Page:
Weather Window | Frank Sinatra sings Tahoe blues
November 11, 2013
It's been 50 years since Frank Sinatra was forced out of his ownership of the North Shore's Cal-Neva Casino in late 1963, but that wasn't the legendary crooner's only problem in his troubled years at Lake Tahoe. Old Blue Eyes' questionable relationships with criminals, politicians, and celebrities made for some rough sailing during his reign at Tahoe.
Sinatra's troublesome history at Lake Tahoe started in 1951 with an intense argument with his lover, Hollywood sex siren Ava Gardner. Both were on extended residencies in Reno, Nev., to process divorces from their respective spouses so they could marry each other.
Sinatra and Gardner spent Labor Day Weekend at the Cal-Neva drinking and gambling. While enjoying a boat ride in Crystal Bay, Gardner revealed that she had had a recent affair with a co-star and Sinatra flew into a rage. His business manager, who was driving the boat, became so upset he ran the boat aground near the Cal-Neva pier, tearing a hole in the hull and sinking the boat. That night Sinatra was so despondent he ingested an overdose of sleeping pills, but his valet called a physician who quite possibly saved Sinatra's life.
In late July 1962, actor and Rat Pack member Peter Lawford, along with his wife Patricia Kennedy, President John F. Kennedy's sister, invited Marilyn Monroe to party with them at the Cal-Neva Lodge. Monroe had been an occasional lover of Sinatra's and he used his private plane to fly her from Southern California to Tahoe.
During the 1960 filming of "The Misfits" in western Nevada, Monroe had frequently visited Sinatra at the Cal-Neva and the couple's romance had blossomed. Although the events of what actually happened at the Cal-Neva that July weekend are confusing and controversial (Monroe did meet with performer Dean Martin as well as her ex-husband, baseball great Joe DiMaggio), it would be the sex goddess' last visit to Big Blue. Some accounts claim that Peter Lawford had told Monroe privately her romantic relationships with the Kennedy brothers (President JFK and U.S. Attorney General Robert Kennedy) had been terminated.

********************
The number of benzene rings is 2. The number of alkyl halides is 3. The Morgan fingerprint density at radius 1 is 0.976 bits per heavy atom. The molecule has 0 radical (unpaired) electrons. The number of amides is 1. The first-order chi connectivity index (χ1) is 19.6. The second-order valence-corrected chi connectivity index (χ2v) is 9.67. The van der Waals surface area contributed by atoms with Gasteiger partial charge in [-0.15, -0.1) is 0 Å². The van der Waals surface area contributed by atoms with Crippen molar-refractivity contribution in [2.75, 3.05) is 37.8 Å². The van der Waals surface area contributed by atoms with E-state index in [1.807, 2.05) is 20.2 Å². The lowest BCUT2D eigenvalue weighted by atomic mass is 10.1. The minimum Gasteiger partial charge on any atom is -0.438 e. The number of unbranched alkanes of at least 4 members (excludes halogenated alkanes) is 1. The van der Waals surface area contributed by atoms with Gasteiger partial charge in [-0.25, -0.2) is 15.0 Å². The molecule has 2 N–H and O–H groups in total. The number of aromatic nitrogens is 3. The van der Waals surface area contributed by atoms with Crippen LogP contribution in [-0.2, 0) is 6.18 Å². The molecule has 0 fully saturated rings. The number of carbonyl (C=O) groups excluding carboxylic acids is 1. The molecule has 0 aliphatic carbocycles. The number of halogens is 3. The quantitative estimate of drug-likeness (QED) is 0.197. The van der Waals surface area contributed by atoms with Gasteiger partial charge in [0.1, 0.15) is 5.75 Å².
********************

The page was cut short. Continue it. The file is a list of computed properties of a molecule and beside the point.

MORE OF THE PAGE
A week later Monroe was found dead in Los Angeles at the age of 36, a tragedy the coroner ruled as suicide but under mysterious circumstances. A half century later rumors persist that Monroe was killed because she had threatened to expose her sexual liaisons with the two Kennedy brothers. Stories about a sexual tryst between Marilyn Monroe and JFK at the Cal-Neva are unfounded.
In August 1963 Nevada's Gaming Control Board accused Sinatra of allowing known mobster Sam Giancana to stay at one of the Cal-Neva cottages. Permitting Giancana, a notorious Chicago hoodlum of national repute, to stay at his casino led Nevada's Gaming Commission to threaten Sinatra with revocation of his gaming licenses in the Silver State. Sinatra countered with his own threats of retribution, but the evidence was overwhelming and the "Chairman of the Board" surrendered his licenses in October 1963.
Sinatra's personal and business life had its ups and downs, but that autumn 50 years ago there was more trouble brewing. Less than a month after Sinatra lost control of his Nevada casinos, his personal friend President Kennedy was shot and killed in Dallas, Texas, on Nov. 22.
The shock of the Kennedy assassination still lay heavy on Sinatra, when on Dec. 9 he received shocking news that his son Frank Jr. had been kidnapped from Harrah's Lodge at South Lake Tahoe. Sinatra Jr., an aspiring singer, and John Foss, a trumpet player in the Tommy Dorsey Orchestra, were eating dinner when two parka-clad gunmen barged into their room. They blindfolded the 19-year-old Sinatra, threw an overcoat over his shoulders and forced him into a white Chevrolet Impala.
Once Foss worked himself free of his bonds he called the police. Officers from the nearby Zephyr Cove substation arrived within minute, while FBI agents from Reno quickly swarmed into the Tahoe Basin.
Sinatra, Sr. was at home in Palm Springs, Calif., when word arrived of his son's abduction. A snowstorm had shut down the South Lake Tahoe airport so he flew to Reno. After a failed attempt to drive to Tahoe over storm-swept Spooner Summit, Sinatra set up headquarters at Reno's Mapes Hotel.
Roadblocks were thrown up on every highway in the region, but the criminals somehow managed to slip through the dragnet. Sinatra had publicly offered one million dollars for the safe return of his son. Inexplicably, the kidnappers asked for only $240,000 in unmarked bills, which an FBI agent delivered to a location in West Los Angeles.
Two hours later, Frank, Jr. was released by his captors. He had been held for 54 hours, but was unhurt. When the good news swept the nation, a still grieving Robert Kennedy called to congratulate the Sinatra family. The next day, Dec. 12, Frank Sr. celebrated his 48th birthday at his Las Vegas casino, the Sands, telling friends that "Getting Frankie back is the best birthday present I could ever have."
Tahoe historian Mark McLaughlin is a nationally published author and professional speaker. His award-winning books are available at local stores or at http://www.thestormking.com. Mark can be reached at firstname.lastname@example.org. Check out his blog: http://www.tahoenuggets.com.
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